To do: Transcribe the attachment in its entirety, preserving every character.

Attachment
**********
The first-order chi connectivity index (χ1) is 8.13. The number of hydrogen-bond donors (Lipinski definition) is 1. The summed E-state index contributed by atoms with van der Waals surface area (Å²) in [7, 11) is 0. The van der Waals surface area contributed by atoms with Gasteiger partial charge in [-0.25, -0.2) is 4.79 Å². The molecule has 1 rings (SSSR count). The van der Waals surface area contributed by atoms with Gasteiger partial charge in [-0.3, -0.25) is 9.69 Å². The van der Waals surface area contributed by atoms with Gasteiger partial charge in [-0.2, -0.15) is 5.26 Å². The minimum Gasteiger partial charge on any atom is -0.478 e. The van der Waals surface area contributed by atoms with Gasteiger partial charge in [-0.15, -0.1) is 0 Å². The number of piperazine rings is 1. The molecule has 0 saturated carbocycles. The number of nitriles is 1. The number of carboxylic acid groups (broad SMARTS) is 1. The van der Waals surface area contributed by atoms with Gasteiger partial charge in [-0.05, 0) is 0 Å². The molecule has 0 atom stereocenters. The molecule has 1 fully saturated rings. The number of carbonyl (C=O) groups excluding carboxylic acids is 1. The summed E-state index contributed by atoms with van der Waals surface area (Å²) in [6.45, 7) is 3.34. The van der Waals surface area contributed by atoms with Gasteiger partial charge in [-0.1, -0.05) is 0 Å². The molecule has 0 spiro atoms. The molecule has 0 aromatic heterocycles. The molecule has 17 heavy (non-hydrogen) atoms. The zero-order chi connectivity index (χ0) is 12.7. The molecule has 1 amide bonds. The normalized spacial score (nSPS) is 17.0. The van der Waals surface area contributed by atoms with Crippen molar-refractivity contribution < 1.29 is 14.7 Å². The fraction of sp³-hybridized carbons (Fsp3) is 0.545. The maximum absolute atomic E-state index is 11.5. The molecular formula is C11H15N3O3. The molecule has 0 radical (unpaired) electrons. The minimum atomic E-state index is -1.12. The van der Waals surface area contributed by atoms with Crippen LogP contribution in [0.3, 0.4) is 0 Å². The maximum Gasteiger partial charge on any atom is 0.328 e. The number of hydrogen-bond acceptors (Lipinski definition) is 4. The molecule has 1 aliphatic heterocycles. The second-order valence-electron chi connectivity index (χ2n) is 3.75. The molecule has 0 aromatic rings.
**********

The first-order chi connectivity index (χ1) is 8.13. The number of hydrogen-bond donors (Lipinski definition) is 1. The summed E-state index contributed by atoms with van der Waals surface area (Å²) in [7, 11) is 0. The van der Waals surface area contributed by atoms with Gasteiger partial charge in [-0.25, -0.2) is 4.79 Å². The molecule has 1 rings (SSSR count). The van der Waals surface area contributed by atoms with Gasteiger partial charge in [-0.3, -0.25) is 9.69 Å². The van der Waals surface area contributed by atoms with Gasteiger partial charge in [-0.2, -0.15) is 5.26 Å². The minimum Gasteiger partial charge on any atom is -0.478 e. The van der Waals surface area contributed by atoms with Gasteiger partial charge in [-0.15, -0.1) is 0 Å². The number of piperazine rings is 1. The molecule has 0 saturated carbocycles. The number of nitriles is 1. The number of carboxylic acid groups (broad SMARTS) is 1. The van der Waals surface area contributed by atoms with Gasteiger partial charge in [-0.05, 0) is 0 Å². The molecule has 0 atom stereocenters. The molecule has 1 fully saturated rings. The number of carbonyl (C=O) groups excluding carboxylic acids is 1. The summed E-state index contributed by atoms with van der Waals surface area (Å²) in [6.45, 7) is 3.34. The van der Waals surface area contributed by atoms with Gasteiger partial charge in [-0.1, -0.05) is 0 Å². The molecule has 0 spiro atoms. The molecule has 0 aromatic heterocycles. The molecule has 17 heavy (non-hydrogen) atoms. The zero-order chi connectivity index (χ0) is 12.7. The molecule has 1 amide bonds. The normalized spacial score (nSPS) is 17.0. The van der Waals surface area contributed by atoms with Crippen molar-refractivity contribution < 1.29 is 14.7 Å². The fraction of sp³-hybridized carbons (Fsp3) is 0.545. The maximum absolute atomic E-state index is 11.5. The molecular formula is C11H15N3O3. The molecule has 0 radical (unpaired) electrons. The minimum atomic E-state index is -1.12. The van der Waals surface area contributed by atoms with Crippen LogP contribution in [0.3, 0.4) is 0 Å². The maximum Gasteiger partial charge on any atom is 0.328 e. The number of hydrogen-bond acceptors (Lipinski definition) is 4. The molecule has 1 aliphatic heterocycles. The second-order valence-electron chi connectivity index (χ2n) is 3.75. The molecule has 0 aromatic rings.